MANAMA,(Reuters) – Western and Asian institutions hunting exposure to Gulf Arab economies are crowding Middle Eastern Muslims out of Islamic bonds, turning on its head a market traditionally driven by religious and regional factors.
As Islamic bond sales surge and yields fall, Middle Eastern investors are getting as little as 20 percent of the increasingly large and complex new issues, which no longer suit small regional investment banks looking for high returns.
“Sukuk have had so much success that everyone in the world wants this product, so it’s almost natural that the distribution now is about 20 percent for the Middle East, 80 percent elsewhere,” Jean-Marc Le Jeune, a director at Barclays said.
In December last year, only 40 percent of Dubai property developer Nakheel Group’s $3.52 billion sukuk sale, the world’s largest, was allocated to the Middle East, Barclays said.
Subsequent sales have seen the fraction shrink to as low as 20 percent, Barclays’ Islamic banking chief Arul Kandasamy said.
“What conclusions can you draw? One is that investors want to have credit exposure to the Middle East, and the fact that it’s a sukuk is neither here nor there,” he said. Last month, Dubai Ports World priced its non-convertible 10-year Islamic bond at 115 basis points over U.S. Treasuries with only a quarter of the money raised coming from the Middle East.
In 2006 its parent firm, Dubai’s Ports Customs and Free Zone Corporation (PCFC), priced its $3.5 billion two-year convertible Islamic bonds at 200 basis points over the equivalent U.S. dollar swap selling 80 percent in the region.
Bonds that can be later converted into stock usually offer lower returns, as do bonds with relatively short tenure.
Crucially, PCFC was not rated before going to market.
“Islamic bonds were priced a little bit higher, there was a risk premium to be paid. That has disappeared … It’s little a bit anecdotal, but I can assure you it’s fact,” Geert Bossuyt, head of Middle East structuring at Deutsche Bank said.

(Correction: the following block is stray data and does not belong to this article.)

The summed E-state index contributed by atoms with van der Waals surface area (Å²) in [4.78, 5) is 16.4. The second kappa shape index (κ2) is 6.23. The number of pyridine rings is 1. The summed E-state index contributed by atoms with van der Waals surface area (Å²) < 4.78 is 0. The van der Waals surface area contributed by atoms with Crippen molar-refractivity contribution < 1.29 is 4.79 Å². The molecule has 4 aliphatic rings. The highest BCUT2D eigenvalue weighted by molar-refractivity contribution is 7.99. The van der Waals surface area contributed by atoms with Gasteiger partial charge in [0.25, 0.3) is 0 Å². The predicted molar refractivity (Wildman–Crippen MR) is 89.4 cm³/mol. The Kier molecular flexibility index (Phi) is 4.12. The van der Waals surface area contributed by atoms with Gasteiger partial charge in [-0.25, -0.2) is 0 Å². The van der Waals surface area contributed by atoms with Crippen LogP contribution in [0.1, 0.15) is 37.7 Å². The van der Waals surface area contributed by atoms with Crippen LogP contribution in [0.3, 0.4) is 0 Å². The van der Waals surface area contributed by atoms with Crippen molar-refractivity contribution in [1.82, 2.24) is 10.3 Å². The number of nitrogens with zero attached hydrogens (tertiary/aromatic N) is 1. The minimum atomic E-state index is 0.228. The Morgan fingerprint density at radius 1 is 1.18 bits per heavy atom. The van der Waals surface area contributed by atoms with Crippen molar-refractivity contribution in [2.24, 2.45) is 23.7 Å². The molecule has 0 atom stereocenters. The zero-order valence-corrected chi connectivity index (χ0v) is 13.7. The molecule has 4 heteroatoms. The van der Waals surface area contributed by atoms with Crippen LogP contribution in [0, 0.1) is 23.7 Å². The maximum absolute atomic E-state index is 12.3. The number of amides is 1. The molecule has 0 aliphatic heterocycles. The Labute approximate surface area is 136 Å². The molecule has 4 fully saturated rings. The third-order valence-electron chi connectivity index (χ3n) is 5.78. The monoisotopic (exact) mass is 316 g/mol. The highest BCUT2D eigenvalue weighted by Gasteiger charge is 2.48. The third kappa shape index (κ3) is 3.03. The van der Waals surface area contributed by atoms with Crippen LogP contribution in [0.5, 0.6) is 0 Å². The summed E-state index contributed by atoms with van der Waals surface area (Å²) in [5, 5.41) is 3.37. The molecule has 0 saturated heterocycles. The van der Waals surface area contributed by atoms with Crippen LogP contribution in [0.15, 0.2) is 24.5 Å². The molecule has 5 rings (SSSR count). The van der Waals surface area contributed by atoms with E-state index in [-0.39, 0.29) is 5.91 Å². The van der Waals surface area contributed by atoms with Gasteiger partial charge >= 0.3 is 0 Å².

Islamic bonds, or sukuk, comply with Islam’s ban on interest and the trading of debt, and are backed by physical assets.
Initially driven by demand from the world’s 1.2 billion Muslims for investments that comply with their beliefs, bankers say the instrument is now seen as a conventional one, attracting the world’s conventional investors, who outnumber Muslim buyers.
Bankers’ estimates for global sukuk sales this year range from $27 billion to $50 billion, up from $10.2 billion last year, according to ratings agency Moody’s. Analysts forecast total investment grade European corporate bond issuance this year at up to 150 billion euros ($200 billion).
Strong interest from conventional investors has subsequently driven down the price of borrowing through sukuk, dampening interest among the Middle East’s Islamic investors, who typically look for higher yields, bankers said.
At the same time, borrowers have increasingly sought a credit rating before selling sukuk, a procedure used to attract buyers by giving an indication of ability to repay debt.
The practice has further lowered prices, bankers said, and was a key reason why DP World’s sukuk could offer lower returns than PCFC’s, bankers said.
“The pricing is one of the factors that drives some Islamic investors to shy away from low yield transactions. Conventional accounts in general look for low yield, low risk investment grade ratings,” HSBC’s distribution head Ihsen Khelef said.
“Now Islamic borrowers … when they go for sukuk issues, they go for a rating beforehand.”
Also deterring some Islamic investors is the size and complexity of some the larger sukuk sales. Many of the Middle East’s Islamic buyers are relatively small operations, who prefer to go for sukuk from small companies they know.
“You’d think that Islamic investors would be buying sukuk, but they’re not. The small deals yes, but the other deals, the properly structured international deals, they just don’t buy them. It’s partly yield, but also these smaller deals are companies that they know,” Kandasamy said.
Despite the cornering of the Middle East sukuk market by conventional buyers, Muslims are still going to be the market’s main drivers, if not buyers, in future, one banker said.
Demand that firms they invest in comply with Islamic law, or Sharia, is likely to mean more sukuk issuance.
“If you ask me today, the driver of the sukuk market are corporates or institutions that want to profile themselves as Sharia compliant,” Bossuyt said.
“Let’s say you’re a listed Saudi corporate … Islamic investors are very sensitive to whether you’re a sharia compliant or not … It’s not only the demand side, it’s also the offering side that makes a statement,” he added.
Demand from Muslims living in non-Islamic states may also give the industry a further boost, with talk of the United Kingdom, Singapore, France and others issuing sovereign sukuk.
“We see the governments of the UK, France, Germany, Canada and others considering issuing a sukuk to give access to government bonds to their own Muslim population,” Le Jeune said.